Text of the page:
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Long road trips can be fraught with unpredictable accidents and driving conditions. With changes in weather as you drive further into different states, to winding roads that feel impossible to follow, driving interstate can be complicated the first time. To avoid accidents, especially not-at-fault accidents, driving safely is paramount. We’ve compiled our tips for safe driving on unfamiliar roads, and how to prepare for road conditions that are unique from state to state.

Follow a GPS

Interstate roads can be extremely different to what you’re used to; from state to state, the design can feel very strange, especially for smaller roads in built-up areas and around the central business districts. A GPS will help you predict the road patterns ahead of time, to help you avoid making wrong and dangerous turns. Additionally, when engaging with an accident replacement vehicle or hire car, ensure you include a GPS additionally to the car’s setup. As the vehicle is already unfamiliar and drives differently to your regular car, it’s wise to include navigation as a precaution.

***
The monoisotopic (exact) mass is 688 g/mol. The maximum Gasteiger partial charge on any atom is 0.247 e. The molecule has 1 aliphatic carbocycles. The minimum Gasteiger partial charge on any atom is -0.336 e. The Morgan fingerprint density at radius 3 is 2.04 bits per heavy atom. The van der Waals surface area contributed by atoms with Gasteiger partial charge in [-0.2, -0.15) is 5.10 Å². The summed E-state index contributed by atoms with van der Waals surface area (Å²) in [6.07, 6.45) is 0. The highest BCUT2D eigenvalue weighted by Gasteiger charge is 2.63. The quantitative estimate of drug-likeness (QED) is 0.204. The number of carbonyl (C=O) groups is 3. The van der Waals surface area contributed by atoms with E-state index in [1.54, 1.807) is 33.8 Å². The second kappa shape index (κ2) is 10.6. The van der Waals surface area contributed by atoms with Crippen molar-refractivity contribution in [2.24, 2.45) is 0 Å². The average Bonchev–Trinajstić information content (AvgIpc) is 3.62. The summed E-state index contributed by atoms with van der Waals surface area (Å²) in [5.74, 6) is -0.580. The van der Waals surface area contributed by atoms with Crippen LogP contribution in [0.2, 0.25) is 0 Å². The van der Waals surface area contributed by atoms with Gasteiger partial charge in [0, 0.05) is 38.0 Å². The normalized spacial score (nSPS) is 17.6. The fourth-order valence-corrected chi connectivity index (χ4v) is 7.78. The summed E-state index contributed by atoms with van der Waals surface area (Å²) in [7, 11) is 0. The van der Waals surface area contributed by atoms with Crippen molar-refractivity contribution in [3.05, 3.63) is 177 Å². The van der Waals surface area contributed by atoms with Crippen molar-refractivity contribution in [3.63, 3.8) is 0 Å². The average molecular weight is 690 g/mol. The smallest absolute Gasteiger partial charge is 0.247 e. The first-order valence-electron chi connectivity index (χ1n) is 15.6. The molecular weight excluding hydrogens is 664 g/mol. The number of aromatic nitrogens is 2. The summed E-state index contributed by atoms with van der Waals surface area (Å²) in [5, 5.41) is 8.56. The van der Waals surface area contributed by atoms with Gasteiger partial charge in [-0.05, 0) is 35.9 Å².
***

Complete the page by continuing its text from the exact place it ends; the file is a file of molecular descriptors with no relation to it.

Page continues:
Keep a safe distance

Though we should always maintain a safe distance on the roads, no matter where we drive, driving on unfamiliar roads should always come with additional caution. Especially in congested areas and high-speed zones, exercise added distance between you and the cars around you. It’s during this style of driving that not-at-fault accidents are likely to occur; even if you’re in the right, a cautious approach will help you stay safe interstate.

Research road rules

Some road rules differ depending on each state, especially around landmarks and varying traffic conditions. In Victoria, for example, specific laws surround the speed near trams as well as the regulated stopping distance. These laws don’t exist in other states, so those living outside of Victoria won’t know how to drive legally around trams. However, as a visitor, you’re expected to know these laws and abide by them, no matter where you’re from, so prior research is essential.

Keep distances shorter than normal

As you travel through Australia, long driving stints can make it harder to concentrate and navigate around unfamiliar roads. Through areas foreign to you, keep your driving distances shorter than average by prioritising longer breaks than usual. It’s best to consult your GPS before you start driving again after any breaks, to plan your next driving break adequately.